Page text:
9.21.2005

Must make a disclaimer right here

So my friend Streets is worried that people in Belfast will think she's a poser, on account of she's already picking up the accent without meaning to. I sure hope no one thinks that about her, because maybe in Belfast that earns you a nice brick to the head.

I will probably have the same problem, but since I will be in a nice small town, maybe I will just get sticks or cow patties or whatever thrown at me. Actually I know I will start picking up the accent, partly because it's the only time when I can almost have an English accent without people looking at me like I'm insane, but also because I won't be able to help it.

I can't spend more than 5 minutes in the South without the drawl coming out. But that's because it's in my blood. I tell you, you can't fight blood. When someone from North Carolina calls me at work, we get to talking and by the end of the conversation I sound like Daisy Duke and my coworkers start looking at each other like, "What is she smoking?"

The saddest part was picking up a Utah accent, which I totally did. I haven't made it as far down the scale of degeneracy as to use "sell" for "sale" and "pell" for "pail," but I'm getting close. For example, I can't answer a Yes/No question with a Yes or No anymore.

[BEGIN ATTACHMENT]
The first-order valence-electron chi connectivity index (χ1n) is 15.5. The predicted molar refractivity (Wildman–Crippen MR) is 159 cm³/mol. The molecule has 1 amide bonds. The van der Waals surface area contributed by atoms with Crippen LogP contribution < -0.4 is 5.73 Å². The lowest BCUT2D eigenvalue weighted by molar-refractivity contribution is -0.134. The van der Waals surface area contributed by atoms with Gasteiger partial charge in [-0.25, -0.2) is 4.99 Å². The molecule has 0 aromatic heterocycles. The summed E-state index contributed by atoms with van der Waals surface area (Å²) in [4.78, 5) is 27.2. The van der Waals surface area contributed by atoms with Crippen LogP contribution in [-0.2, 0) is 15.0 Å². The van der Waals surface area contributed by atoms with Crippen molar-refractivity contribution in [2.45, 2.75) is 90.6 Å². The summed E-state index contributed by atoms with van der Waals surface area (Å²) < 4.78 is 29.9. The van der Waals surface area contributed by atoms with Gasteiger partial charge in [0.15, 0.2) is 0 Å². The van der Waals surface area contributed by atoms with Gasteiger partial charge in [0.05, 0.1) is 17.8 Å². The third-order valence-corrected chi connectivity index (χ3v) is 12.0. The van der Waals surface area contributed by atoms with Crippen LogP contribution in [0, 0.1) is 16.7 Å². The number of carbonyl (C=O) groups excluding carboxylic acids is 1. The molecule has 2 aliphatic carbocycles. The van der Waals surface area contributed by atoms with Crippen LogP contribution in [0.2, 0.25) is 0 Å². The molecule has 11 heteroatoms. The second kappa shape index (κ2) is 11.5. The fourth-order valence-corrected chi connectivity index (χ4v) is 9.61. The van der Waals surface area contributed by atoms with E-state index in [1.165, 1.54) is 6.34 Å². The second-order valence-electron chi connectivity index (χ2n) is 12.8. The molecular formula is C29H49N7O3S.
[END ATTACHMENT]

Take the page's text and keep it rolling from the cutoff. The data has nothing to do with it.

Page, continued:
Q: "Hey [Nem], did you go to the party last night?" (This is a completely made-up question, because I never go to parties. They happen late at night, when I am already curled up in bed with warm milk and twelve cats.)

Normal Answer: "Yes" or possibly "Yeah" or even "Yep".

Utah Answer: head tilt, "Tsk . . . I did."

You know what I'm talking about. Instead of "Yes" or "No" it's "I did," or "I have" or "I didn't" or "I havuhn't." And always with a head tilt or bob of some kind. You watch and you'll see.

My point is, when I start using British spelling and British words and stuff, only 25% of that will be about me being a pretentious freak who secretly wants to be English. The other 75% will be completely out of my control, so please don't stop being my friends.

Cheers, wot wot!

18 comments:

daltongirl said... [reply]

One of my favorite mom memories is when I was talking like someone else, and she said with derision, "You're quite a chameleon, aren't you?" I said brightly, with a little head cock, "I am!"

My question is, what's wrong with blending in? It's what we creative types DO. For obvious reasons that I don't think I need to go into right now. It just means we're creative, and bright. That's what it means.